Profiles in Teaching
Wednesday, September 21, 2016

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Catherine Aime, Botany and Plant Pathology

"I want my students to have an appreciation for things they can’t see out there—the microbes that were here millions of years before people. They are everywhere and they run everything on the planet." - Catherine Aime

Profiles in Teaching focuses each month on an individual whose work reflects Purdue Agriculture's commitment to learning.


About the Professor

Catherine Aime, professor of Botany and Plant Pathology, had no special attachment to fungi before her final undergraduate lab class at Virginia Tech University.

“I don’t think anybody ever grows up wanting to be a mycologist and study fungi,” Aime said. “But in college, I had a good teacher who inspired me and taught me mycology.”

Ever since, Aime has found fungi and all other microbes—organisms usually too small to see—fascinating. She has dedicated her career to studying them, mostly out of admiration for these strange, near-invisible creatures.

“Fungi are absolutely the coolest things on the planet,” she said. “They don’t behave like other eukaryotes, like other plants. There’s a fungus out there that has 28,000 sexes. Not just two. There are fungi that swim, some that are thousands of years old, and one that digests food by shooting its digestive organs outside its body.”


Teaching Philosophy

Aime teaches BTNY 20700, Microbial World. She intentionally keeps classes small, usually under 20 students.

“I find when there are 20 people in the room I can memorize everybody’s name the first day,” she said. “I can see when they’re paying attention to me or when I lose them. With larger classes it’s really easy to lose them.”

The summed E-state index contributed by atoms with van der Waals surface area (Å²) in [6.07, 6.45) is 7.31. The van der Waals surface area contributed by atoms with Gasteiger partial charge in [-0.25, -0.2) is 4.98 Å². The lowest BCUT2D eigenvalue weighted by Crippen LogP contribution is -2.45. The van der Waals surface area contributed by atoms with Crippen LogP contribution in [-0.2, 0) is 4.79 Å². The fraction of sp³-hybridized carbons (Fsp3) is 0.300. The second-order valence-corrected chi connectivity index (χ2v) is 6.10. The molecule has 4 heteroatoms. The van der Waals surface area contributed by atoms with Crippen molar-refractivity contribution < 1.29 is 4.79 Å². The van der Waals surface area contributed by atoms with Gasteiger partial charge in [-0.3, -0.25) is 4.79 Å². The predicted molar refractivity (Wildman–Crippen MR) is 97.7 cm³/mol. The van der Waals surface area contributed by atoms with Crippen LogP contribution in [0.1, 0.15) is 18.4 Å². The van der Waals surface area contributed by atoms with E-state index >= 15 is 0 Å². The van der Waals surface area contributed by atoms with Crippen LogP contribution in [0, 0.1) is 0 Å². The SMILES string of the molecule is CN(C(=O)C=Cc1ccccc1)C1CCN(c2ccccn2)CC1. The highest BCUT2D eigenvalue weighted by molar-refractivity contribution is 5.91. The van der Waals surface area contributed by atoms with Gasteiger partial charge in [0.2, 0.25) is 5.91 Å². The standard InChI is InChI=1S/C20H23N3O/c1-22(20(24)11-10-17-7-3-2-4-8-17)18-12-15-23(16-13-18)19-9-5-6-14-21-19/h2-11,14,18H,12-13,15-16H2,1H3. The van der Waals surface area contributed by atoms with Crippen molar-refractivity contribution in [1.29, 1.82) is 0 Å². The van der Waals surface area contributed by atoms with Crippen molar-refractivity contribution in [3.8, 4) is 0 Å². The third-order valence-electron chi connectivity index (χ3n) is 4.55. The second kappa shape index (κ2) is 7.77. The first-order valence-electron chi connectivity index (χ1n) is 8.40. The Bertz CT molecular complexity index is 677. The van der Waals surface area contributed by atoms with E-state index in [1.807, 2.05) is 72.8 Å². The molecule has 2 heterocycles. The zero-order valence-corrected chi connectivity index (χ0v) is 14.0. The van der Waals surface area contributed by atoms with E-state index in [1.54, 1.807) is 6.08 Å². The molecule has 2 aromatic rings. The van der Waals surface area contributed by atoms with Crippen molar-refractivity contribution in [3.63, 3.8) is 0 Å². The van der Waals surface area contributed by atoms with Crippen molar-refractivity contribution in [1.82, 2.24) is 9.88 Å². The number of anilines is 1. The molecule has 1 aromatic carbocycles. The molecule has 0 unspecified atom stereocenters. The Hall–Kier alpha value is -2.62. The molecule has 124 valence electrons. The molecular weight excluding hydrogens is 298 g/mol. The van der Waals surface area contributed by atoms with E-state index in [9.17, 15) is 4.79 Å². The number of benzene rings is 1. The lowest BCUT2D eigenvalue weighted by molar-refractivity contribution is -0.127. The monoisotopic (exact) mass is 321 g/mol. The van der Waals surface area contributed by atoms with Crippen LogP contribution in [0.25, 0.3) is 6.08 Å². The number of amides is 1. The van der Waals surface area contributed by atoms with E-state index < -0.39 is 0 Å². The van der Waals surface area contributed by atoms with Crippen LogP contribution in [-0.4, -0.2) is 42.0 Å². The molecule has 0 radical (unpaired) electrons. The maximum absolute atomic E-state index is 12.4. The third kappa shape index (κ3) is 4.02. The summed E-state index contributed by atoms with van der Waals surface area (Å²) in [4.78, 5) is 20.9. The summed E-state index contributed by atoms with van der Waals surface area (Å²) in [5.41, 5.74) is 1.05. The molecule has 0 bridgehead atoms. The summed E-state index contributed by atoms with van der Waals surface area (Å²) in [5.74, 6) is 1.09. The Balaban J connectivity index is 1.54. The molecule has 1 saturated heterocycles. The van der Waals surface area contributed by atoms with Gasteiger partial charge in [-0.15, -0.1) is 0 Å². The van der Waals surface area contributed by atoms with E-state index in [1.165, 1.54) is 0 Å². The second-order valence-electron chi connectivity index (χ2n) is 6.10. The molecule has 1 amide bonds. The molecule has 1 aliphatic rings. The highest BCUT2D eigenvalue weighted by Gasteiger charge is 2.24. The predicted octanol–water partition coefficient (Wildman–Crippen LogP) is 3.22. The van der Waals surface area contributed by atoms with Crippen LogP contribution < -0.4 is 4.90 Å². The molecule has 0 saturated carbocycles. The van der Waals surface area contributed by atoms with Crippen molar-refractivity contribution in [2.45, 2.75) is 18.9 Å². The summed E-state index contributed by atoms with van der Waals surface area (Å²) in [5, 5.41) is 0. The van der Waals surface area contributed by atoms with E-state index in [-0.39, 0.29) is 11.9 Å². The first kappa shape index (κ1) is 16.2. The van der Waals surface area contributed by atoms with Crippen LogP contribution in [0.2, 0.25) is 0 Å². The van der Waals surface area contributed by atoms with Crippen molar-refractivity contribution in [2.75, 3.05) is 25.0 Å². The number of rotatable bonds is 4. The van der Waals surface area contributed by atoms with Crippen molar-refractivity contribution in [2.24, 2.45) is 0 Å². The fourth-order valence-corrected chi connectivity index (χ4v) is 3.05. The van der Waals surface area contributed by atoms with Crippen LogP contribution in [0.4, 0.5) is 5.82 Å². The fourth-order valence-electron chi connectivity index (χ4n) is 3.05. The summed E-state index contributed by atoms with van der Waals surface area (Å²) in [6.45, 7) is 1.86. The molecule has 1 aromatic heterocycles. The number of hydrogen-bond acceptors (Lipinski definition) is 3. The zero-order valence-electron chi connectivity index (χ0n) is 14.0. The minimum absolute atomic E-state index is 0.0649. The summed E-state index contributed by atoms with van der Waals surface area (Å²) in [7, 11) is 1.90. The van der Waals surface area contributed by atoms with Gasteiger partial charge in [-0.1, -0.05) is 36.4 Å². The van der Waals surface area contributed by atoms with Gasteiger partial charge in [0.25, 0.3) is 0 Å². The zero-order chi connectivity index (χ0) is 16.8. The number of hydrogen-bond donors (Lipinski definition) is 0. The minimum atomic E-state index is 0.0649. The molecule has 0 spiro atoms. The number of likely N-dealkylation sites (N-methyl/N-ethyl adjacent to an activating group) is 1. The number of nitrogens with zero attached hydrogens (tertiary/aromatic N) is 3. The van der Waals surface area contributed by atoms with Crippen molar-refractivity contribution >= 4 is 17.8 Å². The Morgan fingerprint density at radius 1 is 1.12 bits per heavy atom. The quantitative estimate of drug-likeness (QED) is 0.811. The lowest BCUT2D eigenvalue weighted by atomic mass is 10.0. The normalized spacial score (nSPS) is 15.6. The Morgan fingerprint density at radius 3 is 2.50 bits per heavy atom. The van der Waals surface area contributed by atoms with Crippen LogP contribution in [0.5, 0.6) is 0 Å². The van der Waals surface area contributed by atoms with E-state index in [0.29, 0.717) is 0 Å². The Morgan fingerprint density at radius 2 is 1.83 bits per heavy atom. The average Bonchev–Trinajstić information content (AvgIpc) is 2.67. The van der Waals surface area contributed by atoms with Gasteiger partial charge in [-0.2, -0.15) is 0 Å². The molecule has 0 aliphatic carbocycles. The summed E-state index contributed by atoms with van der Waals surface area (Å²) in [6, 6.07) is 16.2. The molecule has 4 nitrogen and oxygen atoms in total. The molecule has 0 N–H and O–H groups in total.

Aime believes in tailoring her courses to the students because, she says, every class is different and students in each class have different interests.

“This year, we had a lot of students interested in medicinal mushrooms and things like that,” Aime said. “With a small class size, I can tailor lectures for them and keep them at the right speed.”

Aime strives to teach topics that are the most interesting in the world of microbes—the same goes for her lab sessions.

“For the lab component, we make food, because food is all microbiology—we make a lot of yogurts and cheeses,” she said.

Beyond instilling her passion for mycology to her students, Aime has another consistent goal in all her teaching.

“I also want students to learn how to think like scientists. They need to know how science works to distinguish the misinformation out there from the real information needed to be effective citizens of the planet.”


Teaching Through Research

Unsurprisingly, Aime’s fascination for microbes has led to her research at Purdue being fungi-focused. Beyond antibiotic development, much of mycology and how organisms such as fungi interact are unknown. She has students in her lab working to discover and study new microbial species. One of her students even discovered a new species of yeast in Indiana which was then named after that student. Aime also takes students who work in her lab on research trips all over the world. In 2015, she took one of her undergraduate students to a jungle in Guyana to study a specific fungus.

“We looked at these fungi that form in giant webs, like spider webs, in the jungle canopy,” she said. “They catch and decompose leaves.”

Such passion for her research in the field would normally lend itself to a research-based career, but after four years with the U.S. Department of Agriculture as a post-doctoral researcher, Aime decided to go into academia, where she intends to stay.

“When I was at the USDA, I realized I really missed having students, because as a graduate student I taught a lot of undergrads,” she said. “I like interacting with students because they always keep me on my toes. They always seem to ask a perplexing question. This is good; it keeps me learning.”

By Emma Hopkins

Purdue Agriculture Teaching Profiles are written by students majoring in Agricultural Communication.

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